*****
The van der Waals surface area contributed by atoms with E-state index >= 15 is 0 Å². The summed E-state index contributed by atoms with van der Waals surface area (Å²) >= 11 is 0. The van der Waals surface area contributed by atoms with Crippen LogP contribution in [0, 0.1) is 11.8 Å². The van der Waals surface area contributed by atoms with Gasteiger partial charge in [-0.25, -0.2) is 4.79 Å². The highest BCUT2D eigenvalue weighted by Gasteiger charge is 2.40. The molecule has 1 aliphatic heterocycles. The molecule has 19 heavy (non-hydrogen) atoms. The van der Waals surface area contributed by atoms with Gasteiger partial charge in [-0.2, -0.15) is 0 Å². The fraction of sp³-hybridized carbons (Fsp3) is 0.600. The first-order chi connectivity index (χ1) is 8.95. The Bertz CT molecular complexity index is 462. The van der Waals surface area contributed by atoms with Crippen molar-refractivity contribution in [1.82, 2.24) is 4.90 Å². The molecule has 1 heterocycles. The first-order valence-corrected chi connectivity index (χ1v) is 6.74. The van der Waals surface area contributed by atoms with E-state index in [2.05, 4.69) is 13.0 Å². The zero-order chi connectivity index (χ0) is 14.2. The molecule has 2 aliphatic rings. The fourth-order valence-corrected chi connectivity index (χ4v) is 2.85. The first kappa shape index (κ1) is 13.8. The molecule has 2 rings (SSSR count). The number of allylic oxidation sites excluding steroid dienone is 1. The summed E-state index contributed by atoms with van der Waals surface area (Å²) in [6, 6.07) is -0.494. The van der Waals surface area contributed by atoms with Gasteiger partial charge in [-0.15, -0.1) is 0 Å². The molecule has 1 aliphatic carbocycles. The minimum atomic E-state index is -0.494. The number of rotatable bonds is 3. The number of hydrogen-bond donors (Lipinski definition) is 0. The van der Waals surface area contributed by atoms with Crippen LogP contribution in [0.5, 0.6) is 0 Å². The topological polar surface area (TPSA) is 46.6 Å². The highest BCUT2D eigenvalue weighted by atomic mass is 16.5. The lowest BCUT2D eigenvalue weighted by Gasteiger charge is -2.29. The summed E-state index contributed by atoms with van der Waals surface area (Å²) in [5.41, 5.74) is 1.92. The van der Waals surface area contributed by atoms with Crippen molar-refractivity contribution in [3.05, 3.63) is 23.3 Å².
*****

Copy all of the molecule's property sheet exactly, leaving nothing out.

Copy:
The van der Waals surface area contributed by atoms with E-state index >= 15 is 0 Å². The summed E-state index contributed by atoms with van der Waals surface area (Å²) >= 11 is 0. The van der Waals surface area contributed by atoms with Crippen LogP contribution in [0, 0.1) is 11.8 Å². The van der Waals surface area contributed by atoms with Gasteiger partial charge in [-0.25, -0.2) is 4.79 Å². The highest BCUT2D eigenvalue weighted by Gasteiger charge is 2.40. The molecule has 1 aliphatic heterocycles. The molecule has 19 heavy (non-hydrogen) atoms. The van der Waals surface area contributed by atoms with Gasteiger partial charge in [-0.2, -0.15) is 0 Å². The fraction of sp³-hybridized carbons (Fsp3) is 0.600. The first-order chi connectivity index (χ1) is 8.95. The Bertz CT molecular complexity index is 462. The van der Waals surface area contributed by atoms with Crippen molar-refractivity contribution in [1.82, 2.24) is 4.90 Å². The molecule has 1 heterocycles. The first-order valence-corrected chi connectivity index (χ1v) is 6.74. The van der Waals surface area contributed by atoms with E-state index in [2.05, 4.69) is 13.0 Å². The zero-order chi connectivity index (χ0) is 14.2. The molecule has 2 aliphatic rings. The fourth-order valence-corrected chi connectivity index (χ4v) is 2.85. The first kappa shape index (κ1) is 13.8. The molecule has 2 rings (SSSR count). The number of allylic oxidation sites excluding steroid dienone is 1. The summed E-state index contributed by atoms with van der Waals surface area (Å²) in [6, 6.07) is -0.494. The van der Waals surface area contributed by atoms with Gasteiger partial charge in [-0.15, -0.1) is 0 Å². The molecule has 1 aliphatic carbocycles. The minimum atomic E-state index is -0.494. The number of rotatable bonds is 3. The number of hydrogen-bond donors (Lipinski definition) is 0. The van der Waals surface area contributed by atoms with Crippen LogP contribution in [0.5, 0.6) is 0 Å². The topological polar surface area (TPSA) is 46.6 Å². The highest BCUT2D eigenvalue weighted by atomic mass is 16.5. The lowest BCUT2D eigenvalue weighted by Gasteiger charge is -2.29. The summed E-state index contributed by atoms with van der Waals surface area (Å²) in [5.41, 5.74) is 1.92. The van der Waals surface area contributed by atoms with Crippen molar-refractivity contribution in [3.05, 3.63) is 23.3 Å².